Democratic Sen. Jon Tester of Montana, who is a farmer, offered amendments to strike both provisions from the funding bill, but Democratic leaders blocked them from receiving a vote.
Advocates acknowledge the language did not originate with Mikulski, but Etka said they have traditionally relied on Democratic leaders in the Senate to stop these types of controversial policy proposals from being slipped into spending bills.
Asked about the provision on genetically modified crops last month, Mikulski told The Baltimore Sun she did not support it but accepted it as part of a larger agreement to avoid a government shutdown.
Her response this past week on the poultry provisions was more muted. In a statement, she called for a "fair and balanced rule" that meets the needs of both the farmers and the companies.
"This is an important issue that should be addressed in the farm bill," she concluded, "not an appropriations bill."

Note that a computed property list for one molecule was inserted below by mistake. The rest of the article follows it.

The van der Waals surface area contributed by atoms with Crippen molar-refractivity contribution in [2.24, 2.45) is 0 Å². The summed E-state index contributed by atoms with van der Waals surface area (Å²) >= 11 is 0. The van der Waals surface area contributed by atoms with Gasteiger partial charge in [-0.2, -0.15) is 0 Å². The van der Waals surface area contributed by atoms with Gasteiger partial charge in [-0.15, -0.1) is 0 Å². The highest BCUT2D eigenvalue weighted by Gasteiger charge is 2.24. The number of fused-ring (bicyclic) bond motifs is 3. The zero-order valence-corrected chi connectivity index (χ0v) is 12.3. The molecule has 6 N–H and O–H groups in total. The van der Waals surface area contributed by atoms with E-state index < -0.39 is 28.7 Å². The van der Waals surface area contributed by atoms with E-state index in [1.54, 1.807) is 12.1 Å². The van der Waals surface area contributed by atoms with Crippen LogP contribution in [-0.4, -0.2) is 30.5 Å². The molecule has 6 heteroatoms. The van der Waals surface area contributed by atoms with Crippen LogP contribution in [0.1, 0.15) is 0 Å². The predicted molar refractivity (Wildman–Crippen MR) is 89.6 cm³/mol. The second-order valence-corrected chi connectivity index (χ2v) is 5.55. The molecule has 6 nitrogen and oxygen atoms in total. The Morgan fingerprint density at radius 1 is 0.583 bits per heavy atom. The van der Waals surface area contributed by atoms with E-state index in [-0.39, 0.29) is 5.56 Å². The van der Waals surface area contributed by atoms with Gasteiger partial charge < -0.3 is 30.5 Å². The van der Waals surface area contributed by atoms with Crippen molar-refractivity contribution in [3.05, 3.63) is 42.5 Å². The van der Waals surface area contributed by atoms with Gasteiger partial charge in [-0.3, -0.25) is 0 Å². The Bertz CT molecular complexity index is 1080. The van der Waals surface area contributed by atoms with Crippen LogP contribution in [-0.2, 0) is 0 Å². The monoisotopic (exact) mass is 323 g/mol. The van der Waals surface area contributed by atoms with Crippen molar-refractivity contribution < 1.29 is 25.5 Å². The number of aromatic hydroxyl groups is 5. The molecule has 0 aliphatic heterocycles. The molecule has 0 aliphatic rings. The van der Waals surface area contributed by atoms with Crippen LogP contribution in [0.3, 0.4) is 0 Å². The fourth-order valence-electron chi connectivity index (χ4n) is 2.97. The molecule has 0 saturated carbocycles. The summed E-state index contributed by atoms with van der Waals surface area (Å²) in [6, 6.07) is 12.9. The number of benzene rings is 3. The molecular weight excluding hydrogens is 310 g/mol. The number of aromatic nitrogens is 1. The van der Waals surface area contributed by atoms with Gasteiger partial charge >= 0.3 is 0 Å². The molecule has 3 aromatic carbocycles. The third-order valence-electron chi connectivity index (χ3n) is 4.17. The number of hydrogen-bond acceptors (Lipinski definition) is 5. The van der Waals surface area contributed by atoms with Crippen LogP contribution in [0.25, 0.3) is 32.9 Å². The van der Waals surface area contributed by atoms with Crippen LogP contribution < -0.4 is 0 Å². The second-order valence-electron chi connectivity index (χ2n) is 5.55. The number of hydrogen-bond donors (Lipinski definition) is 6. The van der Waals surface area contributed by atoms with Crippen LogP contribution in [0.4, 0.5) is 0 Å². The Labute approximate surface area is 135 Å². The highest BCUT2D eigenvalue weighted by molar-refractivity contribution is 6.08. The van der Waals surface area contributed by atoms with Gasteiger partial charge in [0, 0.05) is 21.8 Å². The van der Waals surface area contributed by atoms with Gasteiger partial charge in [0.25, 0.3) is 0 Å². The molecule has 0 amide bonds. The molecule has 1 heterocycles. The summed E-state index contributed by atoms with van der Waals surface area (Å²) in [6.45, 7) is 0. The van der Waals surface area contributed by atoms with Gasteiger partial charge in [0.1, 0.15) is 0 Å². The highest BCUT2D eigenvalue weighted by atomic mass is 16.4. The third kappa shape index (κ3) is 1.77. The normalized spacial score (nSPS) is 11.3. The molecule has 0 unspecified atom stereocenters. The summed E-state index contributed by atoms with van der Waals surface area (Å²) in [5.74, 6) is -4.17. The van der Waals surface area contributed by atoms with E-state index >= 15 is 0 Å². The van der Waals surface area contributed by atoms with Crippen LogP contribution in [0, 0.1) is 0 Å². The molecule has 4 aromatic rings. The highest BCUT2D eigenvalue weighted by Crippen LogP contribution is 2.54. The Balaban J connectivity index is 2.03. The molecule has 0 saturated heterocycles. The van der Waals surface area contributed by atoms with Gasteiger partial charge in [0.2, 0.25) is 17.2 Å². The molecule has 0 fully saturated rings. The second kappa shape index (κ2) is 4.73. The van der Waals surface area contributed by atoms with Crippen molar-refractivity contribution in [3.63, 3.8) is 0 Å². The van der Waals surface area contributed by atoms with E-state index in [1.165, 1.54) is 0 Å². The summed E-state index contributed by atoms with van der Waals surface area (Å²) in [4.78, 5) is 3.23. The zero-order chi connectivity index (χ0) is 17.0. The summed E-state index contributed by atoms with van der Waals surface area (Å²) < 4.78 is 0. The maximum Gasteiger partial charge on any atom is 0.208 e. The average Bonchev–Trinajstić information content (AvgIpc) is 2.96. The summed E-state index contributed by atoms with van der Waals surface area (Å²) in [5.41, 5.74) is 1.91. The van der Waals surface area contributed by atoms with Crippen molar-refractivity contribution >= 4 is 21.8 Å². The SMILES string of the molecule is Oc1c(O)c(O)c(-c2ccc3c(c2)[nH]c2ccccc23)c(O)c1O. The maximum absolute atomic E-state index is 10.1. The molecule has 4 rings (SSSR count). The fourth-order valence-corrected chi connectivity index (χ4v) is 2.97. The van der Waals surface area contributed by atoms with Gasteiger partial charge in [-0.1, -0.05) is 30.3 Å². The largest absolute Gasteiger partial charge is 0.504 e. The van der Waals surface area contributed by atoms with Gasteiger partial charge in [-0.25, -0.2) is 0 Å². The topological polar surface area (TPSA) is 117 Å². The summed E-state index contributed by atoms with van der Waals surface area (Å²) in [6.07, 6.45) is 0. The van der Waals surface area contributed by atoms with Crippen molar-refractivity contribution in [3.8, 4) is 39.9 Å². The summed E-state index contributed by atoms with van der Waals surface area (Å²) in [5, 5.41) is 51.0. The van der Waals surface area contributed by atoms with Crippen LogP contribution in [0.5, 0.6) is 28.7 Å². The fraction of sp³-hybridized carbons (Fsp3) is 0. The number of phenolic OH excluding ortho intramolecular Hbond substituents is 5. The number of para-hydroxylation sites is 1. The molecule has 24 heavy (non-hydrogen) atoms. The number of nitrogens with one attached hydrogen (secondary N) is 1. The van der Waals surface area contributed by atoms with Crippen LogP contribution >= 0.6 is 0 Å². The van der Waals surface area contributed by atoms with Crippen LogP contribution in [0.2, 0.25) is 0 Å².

An aide said Republican Rep. Andy Harris, who represents the Eastern Shore, supports maintaining the flexibility chicken companies have to set terms with farmers and intends to introduce language that would make the rollback of the regulations permanent.
The genesis of the regulations was the 2008 farm bill, legislation Congress passes periodically to fund agriculture and food assistance programs. The Agriculture Department drafted regulations based on that law to require the 90-day notice before suspending contracts and to prohibit companies from retaliating against farmers who speak publicly about their long standing concerns with industry practices.
Appropriations legislation generally affects agencies only through the end of a fiscal year. It is not clear what will happen to the poultry provisions when the new fiscal year begins Oct. 1.
The industry believes the regulations will remain rescinded permanently, Super said.